There is much to critique about what was included and omitted in last night’s State of the Union address. But one particular omission bears mentioning, as it reflects poorly on the man delivering the address.
There is something of a tradition that when a member of the House or Senate is absent from the chamber during the State of the Union because he or she is battling a grave illness, the president addressing Congress acknowledges them in his remarks. In 2007, for example, Senator Tim Johnson suffered a stroke before the State of the Union, and President George W. Bush began his address with a prayer for his “recovery and speedy return” (and that of Representative Charlie Norwood who was battling cancer and passed away the following month).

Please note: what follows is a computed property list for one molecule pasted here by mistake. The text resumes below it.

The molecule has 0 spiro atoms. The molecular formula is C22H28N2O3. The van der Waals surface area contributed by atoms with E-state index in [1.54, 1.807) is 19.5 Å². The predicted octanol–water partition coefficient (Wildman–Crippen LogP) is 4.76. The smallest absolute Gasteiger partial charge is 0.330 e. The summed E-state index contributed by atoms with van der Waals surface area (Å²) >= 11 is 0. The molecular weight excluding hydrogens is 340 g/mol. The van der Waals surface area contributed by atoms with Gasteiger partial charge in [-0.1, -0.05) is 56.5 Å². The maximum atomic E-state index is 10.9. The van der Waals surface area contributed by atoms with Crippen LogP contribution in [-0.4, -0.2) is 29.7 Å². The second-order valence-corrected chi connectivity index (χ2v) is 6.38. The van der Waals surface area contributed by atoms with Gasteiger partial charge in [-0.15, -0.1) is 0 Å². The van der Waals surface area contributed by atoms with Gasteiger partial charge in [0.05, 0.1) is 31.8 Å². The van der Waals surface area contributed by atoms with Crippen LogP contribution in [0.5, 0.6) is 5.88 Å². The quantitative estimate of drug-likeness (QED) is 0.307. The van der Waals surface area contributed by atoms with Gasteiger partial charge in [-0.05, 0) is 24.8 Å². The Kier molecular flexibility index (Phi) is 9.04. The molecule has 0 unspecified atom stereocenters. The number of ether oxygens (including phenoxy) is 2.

So it was striking last night that President Obama made no mention whatsoever of Senator Mark Kirk, who suffered a stroke over the weekend and is recovering in a Chicago hospital. The omission is all the more striking because Kirk is from the president’s home state of Illinois and occupies his old Senate seat. It would have taken one line, elicited raucous applause, lifted Kirk’s spirits, and added a bipartisan note to an otherwise partisan address. But it either did not occur to the president or he could not be bothered.
This does not mean Kirk was forgotten last night. Senator Joe Manchin, who was planning to sit together with Kirk in a show of bipartisanship, paid tribute to his colleague by keeping the seat he would have occupied empty. It is unfortunate the president couldn’t offer a single sentence to honor him as well.